I have a systemd service that needs to create a directory in /run, but otherwise run as a non-root user. From a blog example, I derived the following solution:

Description=Startup Thing

ExecStart=/usr/bin/python3 -u /opt/thing/doStartup
# Make sure the /run/thing directory exists
ExecStartPre=-/bin/mkdir -p /run/thing
ExecStartPre=/bin/chmod -R 777 /run/thing


The magic is in the 3 lines that follow the comment. Apparently the ExecStartPre's will run as root this way, but the ExecStart will run as the specified user.

This has lead to 3 questions though:

  1. What does the - do in front of the /bin/mkdir? I don't know why it's there or what it does.
  2. When there are multiple ExecStartPre's in a unit file, are they just run serially in the order that they are found in the unit file? Or some other method?
  3. Is this actually the best technique to accomplish my goal of getting the run directory created so that the non-root user can use it?

2 Answers 2


For any questions about a systemd directives, you can use man systemd.directives to lookup the man page that documents the directive. In the case of ExecStartPre=, you'll find it documented in man systemd.service.

There in docs for ExecStartPre=, you'll find it explained that the leading "-" is used to note that failure is tolerated for these commands. In this case, it's tolerated if /run/thing already exists.

The docs there also explain that "multiple command lines are allowed and the commands are executed one after the other, serially."

One improvement to your method of pre-creating the directory is not make it world-writable when you only need it to be writable by a particular user. More limited permissions would be accomplished with:

 ExecStartPre=-/bin/chown thingUser /run/thing
 ExecStartPre=-/bin/chmod 700       /run/thing

That makes the directory owned by and fully accessible from a particular user.

  • Awesome answer, thank you for the systemd.directives hint, I always find systemd difficult to figure out where to go. That helps. Mar 1, 2017 at 18:27
  • 4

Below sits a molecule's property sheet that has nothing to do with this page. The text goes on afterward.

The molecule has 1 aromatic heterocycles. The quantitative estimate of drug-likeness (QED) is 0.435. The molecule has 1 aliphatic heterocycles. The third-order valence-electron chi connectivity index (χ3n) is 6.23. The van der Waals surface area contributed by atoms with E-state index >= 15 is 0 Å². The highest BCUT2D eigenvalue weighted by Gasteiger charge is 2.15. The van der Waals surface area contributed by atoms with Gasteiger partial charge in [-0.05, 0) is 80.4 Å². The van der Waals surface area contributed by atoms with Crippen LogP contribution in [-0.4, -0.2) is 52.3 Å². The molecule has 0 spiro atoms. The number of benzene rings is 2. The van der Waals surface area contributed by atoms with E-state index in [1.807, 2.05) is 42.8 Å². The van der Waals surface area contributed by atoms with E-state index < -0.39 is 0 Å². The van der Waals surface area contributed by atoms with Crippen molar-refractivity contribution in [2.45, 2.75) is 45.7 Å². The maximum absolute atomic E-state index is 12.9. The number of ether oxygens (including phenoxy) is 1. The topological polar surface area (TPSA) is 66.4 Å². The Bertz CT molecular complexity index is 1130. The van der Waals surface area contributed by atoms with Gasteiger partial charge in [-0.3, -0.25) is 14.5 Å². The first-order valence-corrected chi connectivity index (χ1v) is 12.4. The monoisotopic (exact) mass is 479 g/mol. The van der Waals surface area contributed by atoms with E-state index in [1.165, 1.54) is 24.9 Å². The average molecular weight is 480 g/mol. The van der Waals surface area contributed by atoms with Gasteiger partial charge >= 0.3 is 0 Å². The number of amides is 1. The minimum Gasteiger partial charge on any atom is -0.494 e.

You should probably cover RuntimeDirectory and RuntimeDirectoryMode too.
    – JdeBP
    Mar 1, 2017 at 19:34
  • 1
    I believe the - should not be there then. mkdir -p only fails if the directory does not exist and could not be created and then the service probably should just fail. And the permissions are probably important, so error in setting those probably shouldn't be ignored either.
    – Jan Hudec
    Oct 9, 2020 at 13:40

Answer to #3:

Check out the RuntimeDirectory= & RuntimeDirectoryMode= directives. Full docs here. But in summary (slight modification to text, but essence should remain):


       This option take a whitespace-separated list of directory names. The 
       specified directory names must be relative, and may not include "..". If
       set, one or more directories by the specified names will be created
       (including their parents) below /run (for system services) or below 
       $XDG_RUNTIME_DIR (for user services) when the unit is started. Also, the  
       $RUNTIME_DIRECTORY environment variable is defined with the full path of 
       directories. If multiple directories are set, then in the environment 
       variable the paths are concatenated with colon (":").

       The innermost subdirectories are removed when the unit is stopped. It is 
       possible to preserve the specified directories in this case if 
       RuntimeDirectoryPreserve= is configured to restart or yes. The innermost 
       specified directories will be owned by the user and group specified in 
       User= and Group=.

       If the specified directories already exist and their owning user or group 
       do not match the configured ones, all files and directories below the 
       specified directories as well as the directories themselves will have their 
       file ownership recursively changed to match what is configured. As an 
       optimization, if the specified directories are already owned by the right 
       user and group, files and directories below of them are left as-is, even if 
       they do not match what is requested. The innermost specified directories 
       will have their access mode adjusted to the what is specified in 

       Use RuntimeDirectory= to manage one or more runtime directories for the 
       unit and bind their lifetime to the daemon runtime. This is particularly 
       useful for unprivileged daemons that cannot create runtime directories in 
       /run due to lack of privileges, and to make sure the runtime directory is 
       cleaned up automatically after use. For runtime directories that require 
       more complex or different configuration or lifetime guarantees, please 
       consider using tmpfiles.d(5).


       Specifies the access mode of the directories specified in 
       RuntimeDirectory= as an octal number. Defaults to 0755. See "Permissions" 
       in path_resolution(7) for a discussion of the meaning of permission bits.

So to leverage that, this should do the trick:

Description=Startup Thing

ExecStart=/usr/bin/python3 -u /opt/thing/doStartup
# Make sure the /run/thing directory exists

  • 3
    I don't think the PermissionsStartOnly should be left in there when there is no ExecPreStart left.
    – Jan Hudec
    Oct 9, 2020 at 13:45
  • It's deprecated now anyways... Oct 12, 2020 at 1:20
  • It is deprecated in favor of the + and ! prefixes to commands, but it is likely to continue working for many years to come, because some software maintainers still want their packages to be installable on ancient systems that don't understand those prefixes yet.
    – Jan Hudec
    Oct 12, 2020 at 6:14

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